The book taught me that humanity is not based on race, nationality or socioeconomic status it is based on indoctrination. Hatred and inhumanity are taught. It goes against our human nature to kill another human being. But when we are pressured to do so and are inundated with inhumane information we go against our nature, our humanity slowly gets chipped away and we lose it.


RYAN PAYNE(Sophomore, IT)

This book should make the reader aware of patterns in history and that anything that happens once, could’ve happened before and can happen again. People should be made aware of possible bias and now it is even easier to pass off. With the many ranges of media coming from the TV, radio, internet, and the newspaper, many opinions have their chances to be put to paper and passed onto you. I still believe there is more work to be done making this matter more public though. It makes me upset that I still hear of efforts today being made to deny the massacre but I think this topic should be included in more textbooks, just not quite as graphic. It is not fair to the Chinese people who suffered and not fair to Japanese history and overall reputation even though it happened back in 1937, in historical perspective it is still very close.

Humanity: Dark or Bright


SHAOFENG YANG(Freshman, Undeclared)

I do not think the real cause of WWII was Japan, with the Nanking Massacre; nor was it the Nazi who murdered six million Jews. It was the evil side of human nature. It is the sensation of greed, pride, hatred, and selfishness that caused the war and its mass genocides. The best way to prevent such tragedy is to learn to love each other, to learn how to pursue higher knowledge, and to use our education to benefit the humanity.



I began my study of politics as a way to understand humanity. Man created society and society is a reflection of the human condition. For me, there is better way to understand man than to look at the institutions he creates and the way he interacts. Yet The Rape of Nanking allowed me another look into the savagery we are capable of. As a result, I feel like I have gained insight at the heavy cost of self. When I consider how far we have come over the course of human history, I marvel at our technological advancements. When I lament how far we have left to go, I wonder if we have truly escaped the Bellum omnium contra omnes, the barbaric war of all against all. What is my impression of The Rape of Nanking? It’s simple. I feel less human having read it.


WILLIAM WORRELL (Senior, Psychology)

What does The Rape of Nanking say about humanity? Perhaps it says that humans, regardless of race or country, are capable of terrifyingly inhuman actions. Indeed, the book was not just symptomatic of the Japanese, but indicates that decent people can do insane things when pressed by their superiors and when they are put in an out of control environment such as war. The Rape of Nanking cannot be forgotten, for we must always remember the lives that were cut short for no reason. However, as human beings we must move past it and hope for a better future, using the mistakes of the past as a guide to prevent such horrors from every happening again.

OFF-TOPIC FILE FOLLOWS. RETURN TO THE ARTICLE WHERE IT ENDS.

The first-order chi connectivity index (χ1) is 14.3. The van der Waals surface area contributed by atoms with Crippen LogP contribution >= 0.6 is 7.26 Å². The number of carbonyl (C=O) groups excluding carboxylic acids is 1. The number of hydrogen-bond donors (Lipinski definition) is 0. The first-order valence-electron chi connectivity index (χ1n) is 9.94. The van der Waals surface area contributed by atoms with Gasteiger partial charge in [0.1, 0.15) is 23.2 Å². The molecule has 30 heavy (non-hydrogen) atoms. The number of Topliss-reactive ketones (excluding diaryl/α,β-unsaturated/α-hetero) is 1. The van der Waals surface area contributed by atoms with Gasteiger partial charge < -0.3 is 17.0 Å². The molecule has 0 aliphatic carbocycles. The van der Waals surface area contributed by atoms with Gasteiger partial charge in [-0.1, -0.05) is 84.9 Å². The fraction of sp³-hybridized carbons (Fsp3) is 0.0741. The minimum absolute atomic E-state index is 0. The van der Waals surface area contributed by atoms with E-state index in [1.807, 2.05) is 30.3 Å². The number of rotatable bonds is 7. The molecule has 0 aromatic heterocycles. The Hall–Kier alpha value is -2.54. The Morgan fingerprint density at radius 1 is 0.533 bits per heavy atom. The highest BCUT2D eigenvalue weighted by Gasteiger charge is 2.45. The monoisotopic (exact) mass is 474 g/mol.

RAVEN GILES (Sophomore, Early Childhood Education)

In a way, the book presents two parallels; one being the evil, barbarian side of human beings, and the other being the loving, caring, and unselfish abilities of man. Not every individual could do what they were able to do. I do not even think I would be capable of such tasks as they accomplished. Just reading about the woman who was helping to protect and shelter those who were trying to avoid being caught and raped, and how Japanese soldiers would come in and steal them made my heart break. I would feel so utterly helpless. However, their efforts did make a difference. The courage they had to form and stay behind to help with the Safety Zone is amazing. It is comforting to know that even in the midst of such horror and disaster, that there are always individuals present who put their own needs aside to help others in need.


History and Historiography


THANH TRAN(Sophomore, Biology)

Everything that occurred during this six week period was unbearable to imagine, but could this massacre have been avoided, probably so, if General Tang Shengzhi just allowed the civilians to evacuate. He was the general in charge of defending Nanking and his motive was not to let the city fall to the Japan. He wanted to strengthen the city by not having anyone evacuate, so that the Japanese could not easily take over the capital. He created blockades, destroyed boats, and burnt villages to prevent the Chinese people, civilians and soldiers, from leaving. Could the actions of the general also by accounted for the massacre? If his actions were different, many lives could have been saved. Maybe the Japanese could be right when they say that the Nanking Massacre was highly exaggerated by Chinese. Maybe, some of the mass murders and deaths of the peoples were caused by the Chinese government themselves. The Nanking Massacre is a big mystery and maybe a conspiracy, but there are two sides to this story.


LETICIA NASCIMENTO(Sophomore, Pre-Medicine)

The purpose of Chang’s book was to make the Nanking Massacre known to the rest of the world and to raise awareness about what happened in Nanking. I believe she was very successful in doing so, because it was through this book that I and many others learned about Nanking. Whether the book is completely accurate or not, the fact that the massacre happened does not change. Because she wrote a book about it, it became part of our written history. Critics complain that the book appeals to the emotional of the reader, and that is biased. In my opinion it is impossible to write a book like The Rape of Nanking without having a passion and opinion on the topic and without affecting the reader’s emotions and even the emotions of the author. It is a shame that this sad episode of World War II is not exposed like the Holocaust.



Chang, Iris. The Rape of Nanking: The Forgotten Holocaust of World War II. Penguin, 1998. ISBN: 978-0140277449


Recommended citation

Michael Carr, et al., “Massacre and Memory, History and Humanity: A Classroom Discussion on Iris Chang’s The Rape of Nanking,” Armstrong Undergraduate Journal of History 3, no. 1 (Jan. 2013).